Confident in the improved velocity on his pitches, Reese Olson decommitted from the Gardner-Webb University baseball program last month in hopes of bettering his career.
But even Olson hadn’t realized just how much his stock had improved.
The North Hall High senior committed to Georgia Tech on Oct. 31, choosing the Yellow Jackets over several other major schools including South Carolina and Alabama.
“It has just been a lot of fun to experience this,” Olson said. “I’m very thankful to be able to experience this. A lot of kids would be thankful to be in my position. I just thank God for giving me the talent and the opportunity to do this.”
Georgia Tech has plenty to be thankful for, too.
In Olson, the Yellow Jackets are getting a dominant pitcher and one of the best players in the state. He earned Class 3A Co-Player of the Year honors alongside teammate Taber Mongero, now on the roster at Gardner-Webb, after helping the Trojans win their first-ever state championship in 2017.
As a junior, Olson posted a 1.37 ERA over five playoff starts, all complete-game victories as North Hall ripped off a 10-game postseason winning streak.
“Reese was dominant during the regular season, but he was lights-out during the playoffs,” former Trojans coach Trent Mongero said in June. “He was everything you could ever ask for from a starting pitcher. In the playoffs, he really was more relaxed and focused.”
Olson’s season-long ERA was just a shade higher at 1.40, and he set the school’s single-season wins record with a 13-1 mark. A threat at the plate, as well, he hit .303 with a team-high 37 RBIs while splitting time at third base.
But Olson is at his best when he’s on the mound, and he’s only getting better.
The lanky right-hander said his fastball is now touching 93 mph, a nice uptick from the 90-91 mph heat he was throwing for North Hall last spring. It was enough to convince Olson to withdraw his yearlong pledge from Gardner-Webb, the only school that had offered him a scholarship.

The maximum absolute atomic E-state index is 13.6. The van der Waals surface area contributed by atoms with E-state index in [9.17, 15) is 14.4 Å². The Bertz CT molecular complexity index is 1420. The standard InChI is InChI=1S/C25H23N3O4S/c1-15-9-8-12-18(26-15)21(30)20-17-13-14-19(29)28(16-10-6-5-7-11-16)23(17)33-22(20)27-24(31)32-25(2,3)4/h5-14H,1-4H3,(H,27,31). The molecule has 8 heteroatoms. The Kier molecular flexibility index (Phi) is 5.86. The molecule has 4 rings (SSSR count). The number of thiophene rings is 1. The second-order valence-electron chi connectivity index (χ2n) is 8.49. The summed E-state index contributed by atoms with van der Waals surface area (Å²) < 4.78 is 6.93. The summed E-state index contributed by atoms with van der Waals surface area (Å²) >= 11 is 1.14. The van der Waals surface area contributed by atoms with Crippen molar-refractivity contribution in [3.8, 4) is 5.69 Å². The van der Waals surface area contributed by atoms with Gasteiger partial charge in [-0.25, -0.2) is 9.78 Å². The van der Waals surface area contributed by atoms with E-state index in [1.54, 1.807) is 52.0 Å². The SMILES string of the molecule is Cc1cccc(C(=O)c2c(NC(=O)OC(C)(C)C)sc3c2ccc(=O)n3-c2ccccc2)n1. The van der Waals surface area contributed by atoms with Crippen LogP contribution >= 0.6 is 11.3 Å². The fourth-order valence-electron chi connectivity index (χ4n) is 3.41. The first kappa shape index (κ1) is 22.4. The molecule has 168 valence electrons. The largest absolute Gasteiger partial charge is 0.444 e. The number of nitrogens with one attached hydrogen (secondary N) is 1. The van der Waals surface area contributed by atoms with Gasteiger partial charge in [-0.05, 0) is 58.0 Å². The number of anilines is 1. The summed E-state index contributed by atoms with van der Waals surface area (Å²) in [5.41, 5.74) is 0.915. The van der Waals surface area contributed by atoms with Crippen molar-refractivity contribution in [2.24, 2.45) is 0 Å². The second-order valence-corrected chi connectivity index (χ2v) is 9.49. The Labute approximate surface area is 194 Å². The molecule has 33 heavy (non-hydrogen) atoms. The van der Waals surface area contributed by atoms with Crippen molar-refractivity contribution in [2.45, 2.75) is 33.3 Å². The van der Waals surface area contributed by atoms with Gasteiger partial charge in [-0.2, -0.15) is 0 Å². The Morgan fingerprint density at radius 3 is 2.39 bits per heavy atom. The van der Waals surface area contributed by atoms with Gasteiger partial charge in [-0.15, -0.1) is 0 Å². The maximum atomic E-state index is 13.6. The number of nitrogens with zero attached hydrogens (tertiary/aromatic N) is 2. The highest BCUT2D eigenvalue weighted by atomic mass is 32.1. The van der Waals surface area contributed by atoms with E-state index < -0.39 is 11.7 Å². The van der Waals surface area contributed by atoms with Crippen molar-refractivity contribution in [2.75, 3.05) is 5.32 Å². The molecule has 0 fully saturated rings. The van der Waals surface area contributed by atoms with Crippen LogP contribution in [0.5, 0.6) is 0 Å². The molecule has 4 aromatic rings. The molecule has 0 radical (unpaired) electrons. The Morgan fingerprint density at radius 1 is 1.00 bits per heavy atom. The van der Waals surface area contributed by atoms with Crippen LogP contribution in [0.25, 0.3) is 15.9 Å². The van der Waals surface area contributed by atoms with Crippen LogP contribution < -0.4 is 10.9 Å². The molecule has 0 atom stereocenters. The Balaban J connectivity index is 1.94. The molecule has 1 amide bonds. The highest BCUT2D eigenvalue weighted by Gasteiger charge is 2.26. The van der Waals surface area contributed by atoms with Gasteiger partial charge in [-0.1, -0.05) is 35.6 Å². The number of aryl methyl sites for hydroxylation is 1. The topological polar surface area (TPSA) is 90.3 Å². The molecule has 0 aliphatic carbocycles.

“Me and my family felt it was best for me to open my recruitment back up and look at other options,” he said. “ … I made a big jump, and it had a lot to do with my velocity increase, which just gradually came from a lot of long toss.”
He put his improved velocity on display for the 5 Star National travel baseball team the day after decommitting from Gardner-Webb. Shortly following his win on the mound, Olson scored another victory when several schools called to make recruiting pitches.
More teams soon joined the fray, inundating him with calls after he pitched at Perfect Game’s WWBA World Championship on Oct. 19-23 in Jupiter, Florida.
About 15-20 schools — six or seven major programs mixed with some mid-majors, Olson said — were in the running for the senior’s services. Alabama, South Carolina, Kennesaw State and Mercer made his final cut, but the North Hall star settled on Georgia Tech.
“It felt like the right mix of baseball and academics, and it was close to home,” Olson said.
The quickness and magnitude of the re-recruitment process, Olson said, validated the risk he took by decommitting from the one school willing to give him a scholarship. And though he wasn’t quite sure what to expect once he entered the recruiting market again, that leap of faith turned out better than he could have imagined.
“I was a bit surprised. I wasn’t expecting to hear from schools quite like that,” Olson said. “But once I heard from a few schools on that level, I really felt I could go play at a place like Tech.”